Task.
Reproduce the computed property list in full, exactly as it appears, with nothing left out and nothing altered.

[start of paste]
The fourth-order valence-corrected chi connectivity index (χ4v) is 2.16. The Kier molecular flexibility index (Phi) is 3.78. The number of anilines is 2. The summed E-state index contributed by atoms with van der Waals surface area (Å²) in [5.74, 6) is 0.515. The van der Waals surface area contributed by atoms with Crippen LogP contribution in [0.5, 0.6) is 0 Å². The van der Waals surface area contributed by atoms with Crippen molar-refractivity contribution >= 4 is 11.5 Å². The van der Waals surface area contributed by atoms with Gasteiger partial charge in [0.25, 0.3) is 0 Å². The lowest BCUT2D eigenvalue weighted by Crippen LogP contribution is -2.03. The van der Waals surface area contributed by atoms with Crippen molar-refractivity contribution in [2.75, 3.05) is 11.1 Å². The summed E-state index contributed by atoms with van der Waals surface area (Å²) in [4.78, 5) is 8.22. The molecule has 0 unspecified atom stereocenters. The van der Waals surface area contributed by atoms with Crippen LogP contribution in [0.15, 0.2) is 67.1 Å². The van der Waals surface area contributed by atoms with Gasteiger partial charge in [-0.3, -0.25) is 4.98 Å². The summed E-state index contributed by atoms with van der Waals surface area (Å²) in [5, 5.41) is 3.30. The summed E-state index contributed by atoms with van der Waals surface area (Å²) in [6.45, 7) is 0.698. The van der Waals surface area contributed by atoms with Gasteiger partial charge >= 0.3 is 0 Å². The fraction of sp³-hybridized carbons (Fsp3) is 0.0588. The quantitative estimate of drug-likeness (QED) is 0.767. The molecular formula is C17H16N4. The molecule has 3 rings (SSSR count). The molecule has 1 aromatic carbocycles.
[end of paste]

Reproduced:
The fourth-order valence-corrected chi connectivity index (χ4v) is 2.16. The Kier molecular flexibility index (Phi) is 3.78. The number of anilines is 2. The summed E-state index contributed by atoms with van der Waals surface area (Å²) in [5.74, 6) is 0.515. The van der Waals surface area contributed by atoms with Crippen LogP contribution in [0.5, 0.6) is 0 Å². The van der Waals surface area contributed by atoms with Crippen molar-refractivity contribution >= 4 is 11.5 Å². The van der Waals surface area contributed by atoms with Gasteiger partial charge in [0.25, 0.3) is 0 Å². The lowest BCUT2D eigenvalue weighted by Crippen LogP contribution is -2.03. The van der Waals surface area contributed by atoms with Crippen molar-refractivity contribution in [2.75, 3.05) is 11.1 Å². The summed E-state index contributed by atoms with van der Waals surface area (Å²) in [4.78, 5) is 8.22. The molecule has 0 unspecified atom stereocenters. The van der Waals surface area contributed by atoms with Crippen LogP contribution in [0.15, 0.2) is 67.1 Å². The van der Waals surface area contributed by atoms with Gasteiger partial charge in [-0.3, -0.25) is 4.98 Å². The summed E-state index contributed by atoms with van der Waals surface area (Å²) in [5, 5.41) is 3.30. The summed E-state index contributed by atoms with van der Waals surface area (Å²) in [6.45, 7) is 0.698. The van der Waals surface area contributed by atoms with Gasteiger partial charge >= 0.3 is 0 Å². The fraction of sp³-hybridized carbons (Fsp3) is 0.0588. The quantitative estimate of drug-likeness (QED) is 0.767. The molecular formula is C17H16N4. The molecule has 3 rings (SSSR count). The molecule has 1 aromatic carbocycles.